FHI estimates that between 2 and 4,000 young children may be admitted to the hospital with the RS lung disease virus this winter. Two litters of young children have not been exposed to infections and viruses in a closed society.
After the church baptism in June, six-week-old Beau began coughing. Little by little it became heavier and heavier to breathe through the little body.
When Beau was finally admitted to a hospital in Matoon, Illinois, in June, the doctors were in awe.
Beau became infected with a virus common to children, namely the RS virus. The unusual thing was that the virus appeared in summer.
– We have never seen this before, doctors told the Ap news agency.
In recent weeks the same has happened in Denmark, Sweden, England, Japan and Australia, among others.
The Norwegian Institute of Public Health now presents new figures and estimates. They show that the RS virus is spreading faster and faster in Norway, two months earlier than expected.
This can have significant consequences.
Estimates a duplication of patients with RS virus
Almost everyone who comes in with the RS virus is under the age of 5. Most are less than 1 year old.
- Typically, the RS virus causes between 1,000 and 2,000 hospitalizations in young children. This year, FHI estimates it will double.
- “This year’s epidemic that we estimate could lead to perhaps 2,000 to 4,000 admissions, with perhaps some one-year and two-year-olds longer than normal,” he writes. FHI.
“We anticipate that the next RSV epidemic will start in September-October and may be twice the normal epidemics,” FHI writes in a note to the Norwegian Health Directorate and Health Minister Bent Høie.
It is emphasized that the estimates are highly uncertain, like all other estimates that attempt to predict the future.
The truth is that the number has increased considerably in recent weeks. 1,300 children were tested at week 36. 5 percent had the RS virus.
Three weeks ago, the proportion was positive at about 2 percent.
Most of the cases are in Viken, Møre og Romsdal, Vestland and Oslo. But it’s also the counties that test the most.
Why is this important?
When the government decided to reopen Norway on Friday, health authorities made some important reservations.
The health authorities do not rule out that the capacity of the hospitals will blow up this winter. Not just because of the coronavirus.
One problem is that the rs wave can be twice as large as usual.
This can also happen at the same time as there is a big flu wave.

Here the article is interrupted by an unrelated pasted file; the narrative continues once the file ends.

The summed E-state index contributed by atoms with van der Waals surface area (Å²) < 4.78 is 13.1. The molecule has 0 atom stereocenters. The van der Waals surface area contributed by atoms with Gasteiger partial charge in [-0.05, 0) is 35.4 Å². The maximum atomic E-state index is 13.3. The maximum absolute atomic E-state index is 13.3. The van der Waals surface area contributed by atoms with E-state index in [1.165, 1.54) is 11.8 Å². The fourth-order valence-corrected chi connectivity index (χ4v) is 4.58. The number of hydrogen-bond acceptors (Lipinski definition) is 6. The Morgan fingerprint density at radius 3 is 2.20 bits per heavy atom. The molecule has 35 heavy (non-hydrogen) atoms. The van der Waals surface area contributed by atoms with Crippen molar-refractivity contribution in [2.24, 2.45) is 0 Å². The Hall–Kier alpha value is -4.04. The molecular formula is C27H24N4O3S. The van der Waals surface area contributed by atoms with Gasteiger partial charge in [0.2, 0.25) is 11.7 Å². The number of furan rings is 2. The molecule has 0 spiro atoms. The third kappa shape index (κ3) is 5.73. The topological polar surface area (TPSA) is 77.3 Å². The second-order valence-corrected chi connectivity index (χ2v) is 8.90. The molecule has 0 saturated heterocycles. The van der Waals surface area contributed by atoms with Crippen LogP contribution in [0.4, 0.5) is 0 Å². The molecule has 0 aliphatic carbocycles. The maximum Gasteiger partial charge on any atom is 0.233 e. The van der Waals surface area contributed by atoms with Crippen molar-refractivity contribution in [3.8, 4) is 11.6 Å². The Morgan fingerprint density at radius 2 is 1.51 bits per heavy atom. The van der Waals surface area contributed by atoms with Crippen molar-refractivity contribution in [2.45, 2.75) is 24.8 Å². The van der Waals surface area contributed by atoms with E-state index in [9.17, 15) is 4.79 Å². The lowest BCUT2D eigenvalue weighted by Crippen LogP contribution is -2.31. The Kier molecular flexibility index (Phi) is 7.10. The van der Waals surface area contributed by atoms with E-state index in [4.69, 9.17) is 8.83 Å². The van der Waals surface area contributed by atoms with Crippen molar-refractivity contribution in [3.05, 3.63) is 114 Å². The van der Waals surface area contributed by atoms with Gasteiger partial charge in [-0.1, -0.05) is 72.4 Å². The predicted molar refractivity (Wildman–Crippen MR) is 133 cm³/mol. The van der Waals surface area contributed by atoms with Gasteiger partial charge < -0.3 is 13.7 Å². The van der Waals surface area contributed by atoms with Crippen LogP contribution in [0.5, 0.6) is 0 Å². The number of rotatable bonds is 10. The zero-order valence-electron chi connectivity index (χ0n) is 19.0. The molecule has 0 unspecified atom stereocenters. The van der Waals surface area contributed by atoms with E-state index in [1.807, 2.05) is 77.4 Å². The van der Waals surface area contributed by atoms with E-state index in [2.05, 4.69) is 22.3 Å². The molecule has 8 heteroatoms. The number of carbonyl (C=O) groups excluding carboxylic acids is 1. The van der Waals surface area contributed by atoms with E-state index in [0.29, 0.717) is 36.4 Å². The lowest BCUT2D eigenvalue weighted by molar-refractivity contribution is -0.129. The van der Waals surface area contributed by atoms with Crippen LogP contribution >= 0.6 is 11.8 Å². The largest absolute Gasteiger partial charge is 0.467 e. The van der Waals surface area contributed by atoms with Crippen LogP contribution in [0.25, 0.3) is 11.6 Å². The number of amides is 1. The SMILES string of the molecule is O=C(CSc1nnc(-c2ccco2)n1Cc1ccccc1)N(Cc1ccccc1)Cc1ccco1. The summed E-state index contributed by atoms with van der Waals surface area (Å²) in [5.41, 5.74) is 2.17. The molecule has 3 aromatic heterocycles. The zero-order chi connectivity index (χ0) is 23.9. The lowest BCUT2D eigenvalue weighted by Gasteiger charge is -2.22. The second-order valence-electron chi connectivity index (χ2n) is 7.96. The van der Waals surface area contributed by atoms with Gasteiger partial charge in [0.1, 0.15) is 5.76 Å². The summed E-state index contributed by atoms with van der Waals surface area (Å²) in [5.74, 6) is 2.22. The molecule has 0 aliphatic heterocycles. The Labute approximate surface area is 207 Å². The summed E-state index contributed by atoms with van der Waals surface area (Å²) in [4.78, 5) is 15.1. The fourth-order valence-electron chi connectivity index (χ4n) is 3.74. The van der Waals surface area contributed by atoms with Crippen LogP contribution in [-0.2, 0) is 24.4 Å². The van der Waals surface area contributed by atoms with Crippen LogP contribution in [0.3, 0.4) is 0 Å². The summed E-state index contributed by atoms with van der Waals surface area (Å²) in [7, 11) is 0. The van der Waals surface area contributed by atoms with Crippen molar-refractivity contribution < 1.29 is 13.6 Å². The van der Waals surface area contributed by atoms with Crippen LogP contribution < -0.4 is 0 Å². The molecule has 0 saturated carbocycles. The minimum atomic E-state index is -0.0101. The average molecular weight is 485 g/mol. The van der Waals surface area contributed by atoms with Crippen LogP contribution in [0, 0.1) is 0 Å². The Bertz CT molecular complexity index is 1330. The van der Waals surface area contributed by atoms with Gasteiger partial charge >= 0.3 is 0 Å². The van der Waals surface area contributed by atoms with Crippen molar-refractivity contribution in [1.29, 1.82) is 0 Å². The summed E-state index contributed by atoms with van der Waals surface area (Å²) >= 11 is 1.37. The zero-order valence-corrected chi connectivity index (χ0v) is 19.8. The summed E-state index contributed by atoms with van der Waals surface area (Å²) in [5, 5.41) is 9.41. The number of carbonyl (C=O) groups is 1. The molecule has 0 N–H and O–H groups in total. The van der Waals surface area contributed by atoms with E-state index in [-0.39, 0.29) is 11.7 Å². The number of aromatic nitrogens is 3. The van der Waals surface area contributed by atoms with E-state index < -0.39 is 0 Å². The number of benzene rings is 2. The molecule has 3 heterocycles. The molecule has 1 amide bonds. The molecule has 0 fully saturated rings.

In such a situation, the health authorities do not rule out the possibility of new contagion measures.
“The overall burden, which also includes influenza and the RS virus, is becoming more crucial,” he said. government.
The positive point is that it is considered “unlikely” to be on the same scale as in March 2020 and winter 2021.
Prepare hospitals to house many young children
Astrid Elisabeth Rojahn is a pediatric specialist and chief physician at Ullevål Hospital.
There they make concrete plans to be able to receive many sick young children:
- Increase the capacity of the room.
- Consider postponing scheduled treatments.
- Collaborate with Rikshospitalet.
During the winter season last year, almost no children were admitted with respiratory infections. Rojahn explains this with the massive hygienic measures, at the same time that the society is closed.
– This prevented the infection from spreading. That is why there are two litters of young children who have not been exposed to the infection before, Rojahn says.
She believes this will likely lead to a significantly larger epidemic, which also starts earlier.
– We already see the outlines of this in Ullevål, where we have several children hospitalized with the RS virus. This is unusually early. The season generally doesn’t start until November at the earliest, Rojahn says. She believes this could be a challenge for pediatric clinics across the country.
This is how the RS virus spreads
Children who are admitted with the RS virus receive treatment that relieves symptoms. It’s primarily about nutritional support and extra oxygen.
The reason they are often admitted is that they have great difficulty breathing. This, in turn, makes them tired and unable to eat. Therefore, they need extra oxygen. Some children get so sick that they need extra breathing assistance and intensive care.
The forecasts are generally very good.
– These children are fine, but it is not uncommon for them to need a stay of up to a week a little longer, says Rojahn.
The infection spreads through droplets or by direct contact with the mucus of the infected patient.
Children can transmit the infection up to 1-2 weeks after the onset of symptoms..
The disease can be prevented. But it is expensive. It is only given to children who are at increased risk of having a severe course, including premature babies born before 35 weeks and certain groups of children with heart and lung disease.
– We’re not going to paint hell on the wall. But we must bear in mind that this can be very demanding in Norway as well.
This is what Chief Physician Ole Kristian Fossum of the intensive care unit at Akershus University Hospital says.
One of the challenges is that young children require advanced special skills and their own children’s beds.
– Ahus and the Children and Adolescents Clinic are now building emergency preparedness to be able to receive additional assistance from children with RS. The sickest RS children are sent to Ullevål. We are now also working on emergency preparedness with a view to filling its eight spots, says Fossum.